A couple of months ago, I read about this guy's project to mount a touchscreen monitor into his wall to serve as his home's media control center. As it happened, the previous evening we had hosted a bunch of folks for dinner, and I spent the evening going in and out of my office to fiddle with iTunes on my computer and play the right music.
Flash back a month or so to when I had read about a couple of guys different takes on DIY digital photo frames, which seemed like a good idea. Besides the 3 people that read the 'Groove on a regular basis (from the statistics of them seem to be in Iowa. Which is interesting, as I don't think know anyone in Iowa), the mass of digital photos we've accumulated over the past few years don't even have the dignity of collecting dust in an album in our house. They languish in electronic archives, unseen.
Since I've had to leave all my lovely powertools behind in the US, I had a mass of creative energy built up. I told my bride she'd just have to humor me for a while, and one quick trip to ebay later, and I had a 7" Lilluput Touch Screen Monitor, just like the ones used for the dashboards of the extremely overpriced luxury cars. Because I didn't want to pay the extortionist prices charged for anything electronic in Europe, I ended up buying it in the US and having it shipped to one of my buddies there (a.k.a.The Soul Cowboy and I picked it up on my last trip over.
I already have a PC that does nothing more than serve as the webcam and iTunes MP3 server for the house. So that part was done.
Without the tools to put the frame together myself, I took the monitor into a local shop and spent a couple of hours talking through the options with the proprietor. We ended up having to build the frame up out of stock to give enough depth for the monitor and some circulation.
One of the fiddly bits we had to sort out was how to support the screen in the frame, but make the buttons accessible (without looking silly) and make the whole thing easy to disassemble as needed. The frame-guy suggested using the same metal clips he uses to mount antique oil paintings. This is why I'm glad I ended up using a professional! And you can see that even with the power and serial cables plugged in, the cabling requirements are pretty minimal (optimized for the limited space available in car dashboards). We chose the same dark mahogany finish that's prevalent on the furniture in our house.
We were aiming to mount this frame in the dining room, as a central point of the open floor plan of our house, and the center point of any hosting we do. This was convenient from a wiring perspective (always important to consider, and more so when retro-fitting a 400 year old stone building like we live in), as it's directly opposite the wall of my office. We ended up choosing a small space directly opposite some built in shelves - which gave me a convenient spot for the server as well. It was just a matter of drilling a 1/2" hole in the wall for the wires and popping them through. The total length of the serial cable was under 8 feet, so it was up and running with suprisingly little fuss.
The total screen resolution is 640x480, so it took a little getting used to operating, but wasn't really a problem. I have the server's monitor feed split ($15 splitter) and running into a kvm switch so that I can swap over and control and/or update anything from using my main monitor, keyboard and mouse as well for straightforward maintenance. Probably the nicest touch was my bride's idea; we had the frame guy (who really rocks. Seriously, if you live anywhere close to the northwest of England and need some killer frames for a reasonable price, drop me a line) make up two identical frames prepared for photos. So now the whole thing blends in as a part of the decor, rather than leaping out as a modern gizmo mounted on the wall. And when not actively used for to play music, the monitor is set to a screensaver that cycles through digital photos every 6 seconds.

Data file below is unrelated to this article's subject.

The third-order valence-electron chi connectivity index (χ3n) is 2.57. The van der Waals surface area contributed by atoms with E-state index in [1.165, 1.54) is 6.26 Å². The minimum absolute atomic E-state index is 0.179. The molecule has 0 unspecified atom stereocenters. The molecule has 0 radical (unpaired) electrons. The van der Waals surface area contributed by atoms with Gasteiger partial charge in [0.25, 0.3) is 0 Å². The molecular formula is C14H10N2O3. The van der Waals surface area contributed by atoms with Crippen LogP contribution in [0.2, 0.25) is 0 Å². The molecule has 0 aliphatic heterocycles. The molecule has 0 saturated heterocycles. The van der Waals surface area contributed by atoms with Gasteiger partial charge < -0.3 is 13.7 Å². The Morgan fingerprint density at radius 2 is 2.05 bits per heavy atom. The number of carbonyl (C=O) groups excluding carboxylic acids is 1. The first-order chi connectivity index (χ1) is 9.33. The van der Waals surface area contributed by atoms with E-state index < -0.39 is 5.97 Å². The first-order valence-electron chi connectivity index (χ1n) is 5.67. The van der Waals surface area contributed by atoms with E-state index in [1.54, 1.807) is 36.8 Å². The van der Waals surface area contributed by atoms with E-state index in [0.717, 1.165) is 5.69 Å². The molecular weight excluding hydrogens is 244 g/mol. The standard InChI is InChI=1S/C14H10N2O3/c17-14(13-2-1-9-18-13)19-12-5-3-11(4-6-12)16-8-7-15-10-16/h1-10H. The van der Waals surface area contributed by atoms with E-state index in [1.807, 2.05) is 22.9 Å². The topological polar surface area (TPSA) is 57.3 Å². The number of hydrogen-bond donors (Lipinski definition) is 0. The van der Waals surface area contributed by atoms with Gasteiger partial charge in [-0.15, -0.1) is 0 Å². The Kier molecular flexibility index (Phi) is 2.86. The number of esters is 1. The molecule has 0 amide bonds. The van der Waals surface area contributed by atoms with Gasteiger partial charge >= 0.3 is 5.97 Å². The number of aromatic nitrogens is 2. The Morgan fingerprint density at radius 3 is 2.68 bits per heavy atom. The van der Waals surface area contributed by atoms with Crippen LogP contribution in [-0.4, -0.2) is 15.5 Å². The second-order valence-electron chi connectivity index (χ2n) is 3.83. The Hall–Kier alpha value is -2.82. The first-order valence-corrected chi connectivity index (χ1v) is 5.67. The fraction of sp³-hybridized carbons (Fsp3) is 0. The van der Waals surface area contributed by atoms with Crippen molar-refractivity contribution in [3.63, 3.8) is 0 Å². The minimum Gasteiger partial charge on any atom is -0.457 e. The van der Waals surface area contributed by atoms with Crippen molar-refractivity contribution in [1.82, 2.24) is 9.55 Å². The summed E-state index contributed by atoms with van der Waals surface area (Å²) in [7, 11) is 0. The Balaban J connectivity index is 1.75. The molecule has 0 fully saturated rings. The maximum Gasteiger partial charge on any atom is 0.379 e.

The speakers are hidden underneath a sideboard in the dining room, and nearly invisible. I went with the Creature speaker set from JBL. They're stylish enough to blend in and give a pretty decent sound quality through the space. The wires were run under the carpet and baseboard into the speaker and are nearly invisible. The total cost for this project broke was right at $575. $200 for the monitor, £45 for each of the three frames, and £65 for the speakers, plus a few bucks for various twiddly bits (svga splitter, etc). The power for the monitor is US based, and run through a simple adaptor, so I can take the whole thing back to the US with me. Although by that time, monitor prices will have continued to drop, so I may upgrade to a larger size.
It should be noted that during this whole exercise, my bride patiently let me proceed and was only occasionally was seen to sigh and roll her eyes. But as soon as the whole thing was in, she was jumping up and down with excitement over using it. And it's had a surprising extra bonus: the critter has always loved looking at pictures of herself on the computer. The first time she walked by the frame while it was rotating through digital photos, she ended up riveted to the display for half an hour. And half an hour of peace from a not-quite-three-year-old is worth a hell of a lot.
Overall Rating: Totally worth it.